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Steve Jobs 'Thoughts on Music' - Asks for No Digital Rights Management
In the article, he addresses recent calls for Apple and iTunes to "open" the digital rights management system on iTunes to allow other digital devices to play iTunes music and to allow other music store media to play on the iPod.
He reminds readers that the iPod can play unprotected content, and gives background on the reason for digital rights management.
He then explores three different alternatives for the future:
1) Stay the course "with each manufacturer competing freely with their own 'top to bottom' proprietary systems for selling, playing and protecting music. "
2) License FairPlay to other companies. "The most serious problem is that licensing a DRM involves disclosing some of its secrets to many people in many companies, and history tells us that inevitably these secrets will leak. .... Apple has concluded that if it licenses FairPlay to others, it can no longer guarantee to protect the music it licenses from the big four music companies"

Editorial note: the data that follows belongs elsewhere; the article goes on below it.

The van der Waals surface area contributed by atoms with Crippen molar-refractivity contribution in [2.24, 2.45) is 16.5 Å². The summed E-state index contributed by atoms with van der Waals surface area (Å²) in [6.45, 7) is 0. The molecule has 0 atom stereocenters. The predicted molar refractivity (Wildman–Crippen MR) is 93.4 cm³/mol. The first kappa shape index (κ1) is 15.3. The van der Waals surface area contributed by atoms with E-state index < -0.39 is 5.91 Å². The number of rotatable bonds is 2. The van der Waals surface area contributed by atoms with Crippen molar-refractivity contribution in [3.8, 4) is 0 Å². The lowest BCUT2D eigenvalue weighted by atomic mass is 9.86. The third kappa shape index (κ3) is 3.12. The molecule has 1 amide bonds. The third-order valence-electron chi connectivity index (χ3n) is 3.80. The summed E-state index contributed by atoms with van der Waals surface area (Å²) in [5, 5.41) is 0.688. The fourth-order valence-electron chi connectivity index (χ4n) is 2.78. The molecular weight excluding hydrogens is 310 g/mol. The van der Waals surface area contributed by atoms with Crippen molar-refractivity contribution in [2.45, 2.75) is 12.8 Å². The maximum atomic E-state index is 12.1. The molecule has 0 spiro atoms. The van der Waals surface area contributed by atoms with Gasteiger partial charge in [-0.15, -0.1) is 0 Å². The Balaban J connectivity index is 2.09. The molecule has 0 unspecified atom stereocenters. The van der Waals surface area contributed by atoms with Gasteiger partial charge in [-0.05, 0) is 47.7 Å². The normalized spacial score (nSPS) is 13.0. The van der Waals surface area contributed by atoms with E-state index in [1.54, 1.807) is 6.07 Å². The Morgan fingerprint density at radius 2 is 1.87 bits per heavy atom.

3) Abolish DRMs entirely. "If the big four music companies would license Apple their music without the requirement that it be protected with a DRM, we would switch to selling only DRM-free music on our iTunes store. Every iPod ever made will play this DRM-free music."
Jobs argues that DRM doesn't work effectively and believes that Digital Rights Management should not be required by music companies.
"Convincing them to license their music to Apple and others DRM-free will create a truly interoperable music marketplace. Apple will embrace this wholeheartedly."
Apple has come under increasing pressure from some European consumer groups regarding FairPlay, perhaps prompting the article.